Another mileage sign provides the distance to Blythe (31 miles) and Phoenix (179 miles). Photo taken 11/10/06.
Perhaps to warn drivers in advance that Interstate 10 is about to curve a bit, a set of over-sized curve ahead signs are posted in the desert. A second set is visible in the distance. Photo taken 11/10/06.
The curves in the freeway are located near Ford Dry Lake. Photo taken 11/10/06.
The next exit along Interstate 10 east is Exit 217, Ford Dry Lake (two miles). Photo taken 11/10/06.
Eastbound Interstate 10 reaches Exit 217, Ford Dry Lake. Old Historic U.S. 60-70 (Chuckwalla Road) returns to the freeway at this interchange. Photo taken 11/10/06.
This Interstate 10 east reassurance shield is posted after the Chuckwalla Road and Ford Dry Lake interchange. Photo taken 03/14/09.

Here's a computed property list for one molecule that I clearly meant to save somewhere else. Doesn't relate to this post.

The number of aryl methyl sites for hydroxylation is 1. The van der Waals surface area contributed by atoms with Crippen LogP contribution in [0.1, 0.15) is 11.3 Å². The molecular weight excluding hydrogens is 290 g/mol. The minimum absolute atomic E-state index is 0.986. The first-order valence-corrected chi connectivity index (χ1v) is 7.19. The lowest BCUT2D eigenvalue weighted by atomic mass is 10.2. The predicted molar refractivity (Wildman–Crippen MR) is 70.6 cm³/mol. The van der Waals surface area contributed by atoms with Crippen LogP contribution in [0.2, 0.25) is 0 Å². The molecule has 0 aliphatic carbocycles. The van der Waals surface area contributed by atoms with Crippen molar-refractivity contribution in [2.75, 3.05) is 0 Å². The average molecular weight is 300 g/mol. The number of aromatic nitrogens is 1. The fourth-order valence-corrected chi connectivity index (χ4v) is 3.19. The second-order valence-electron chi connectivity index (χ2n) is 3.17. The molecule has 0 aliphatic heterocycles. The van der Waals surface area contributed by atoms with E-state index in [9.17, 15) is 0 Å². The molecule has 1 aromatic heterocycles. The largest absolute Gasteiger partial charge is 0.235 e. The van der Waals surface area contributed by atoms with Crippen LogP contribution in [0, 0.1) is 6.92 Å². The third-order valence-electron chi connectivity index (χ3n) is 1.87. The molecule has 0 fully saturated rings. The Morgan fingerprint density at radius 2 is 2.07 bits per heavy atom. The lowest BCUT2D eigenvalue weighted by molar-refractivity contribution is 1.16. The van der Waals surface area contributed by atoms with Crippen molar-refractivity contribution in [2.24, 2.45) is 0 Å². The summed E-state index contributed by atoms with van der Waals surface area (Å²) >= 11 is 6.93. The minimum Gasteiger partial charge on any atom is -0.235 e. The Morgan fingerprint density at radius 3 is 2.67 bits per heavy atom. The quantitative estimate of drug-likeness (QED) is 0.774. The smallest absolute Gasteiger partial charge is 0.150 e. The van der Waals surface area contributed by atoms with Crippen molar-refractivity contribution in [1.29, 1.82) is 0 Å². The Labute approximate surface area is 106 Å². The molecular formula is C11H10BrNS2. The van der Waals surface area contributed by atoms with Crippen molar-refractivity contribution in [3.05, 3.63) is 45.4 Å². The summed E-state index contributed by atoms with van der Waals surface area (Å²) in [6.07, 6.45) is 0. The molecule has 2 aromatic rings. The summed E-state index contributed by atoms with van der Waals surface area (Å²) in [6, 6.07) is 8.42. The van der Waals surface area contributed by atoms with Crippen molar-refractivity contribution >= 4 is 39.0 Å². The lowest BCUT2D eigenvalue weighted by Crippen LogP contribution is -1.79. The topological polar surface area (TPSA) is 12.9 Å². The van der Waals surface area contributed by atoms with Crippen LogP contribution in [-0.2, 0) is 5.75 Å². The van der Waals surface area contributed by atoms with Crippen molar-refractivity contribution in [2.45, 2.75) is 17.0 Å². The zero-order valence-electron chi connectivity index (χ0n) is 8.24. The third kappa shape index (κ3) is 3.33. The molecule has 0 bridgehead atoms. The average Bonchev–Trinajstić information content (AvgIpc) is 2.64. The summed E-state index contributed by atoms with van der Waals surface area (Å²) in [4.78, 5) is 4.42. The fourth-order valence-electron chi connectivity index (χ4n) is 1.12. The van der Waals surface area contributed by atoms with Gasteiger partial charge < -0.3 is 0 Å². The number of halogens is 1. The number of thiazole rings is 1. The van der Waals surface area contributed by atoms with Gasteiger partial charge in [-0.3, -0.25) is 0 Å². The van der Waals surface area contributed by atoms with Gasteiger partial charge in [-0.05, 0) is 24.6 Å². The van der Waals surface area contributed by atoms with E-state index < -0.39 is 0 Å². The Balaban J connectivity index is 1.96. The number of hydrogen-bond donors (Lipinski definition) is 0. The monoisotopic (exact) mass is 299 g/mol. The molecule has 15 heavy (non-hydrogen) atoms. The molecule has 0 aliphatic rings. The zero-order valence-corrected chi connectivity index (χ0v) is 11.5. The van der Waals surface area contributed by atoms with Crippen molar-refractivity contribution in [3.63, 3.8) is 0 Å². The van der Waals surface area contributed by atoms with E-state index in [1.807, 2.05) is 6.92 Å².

After the Ford Dry Lake Road interchange, this mileage sign provides the distance to Blythe (23 miles) and Phoenix (171 miles). Photo taken 11/10/06.
The next exit along Interstate 10 east is Exit 222, Wiley' Well Road. Use Wiley' Well Road south to Chuckwalla Valley State Prison and Wiley' Well Long Term Visitor Area. A warning sign advises motorists not to pick up hitchhikers. Photo taken 03/14/09.
A rest area is also located at Exit 222; picking up hitchhikers is not a good idea there, either. Photo taken 03/14/09.
Eastbound Interstate 10 reaches Exit 222, Wiley' Well Road and Rest Area. Photo taken 11/10/06.
A gore point sign for Exit 222 is posted at the off-ramp; it did not have the exit number in 2006. Photo taken 03/14/09.
An Interstate 10 east reassurance shield is posted after the on-ramp from Wiley' Well Road. Photo taken 11/10/06.
This mileage sign provides the distance to Exit 236, California 78 southwest to Brawley and Business Loop I-10 (Old U.S. 60-70) west to Blythe and Exit 236, Lovekin Boulevard north to downtown Blythe. Photo taken 11/10/06.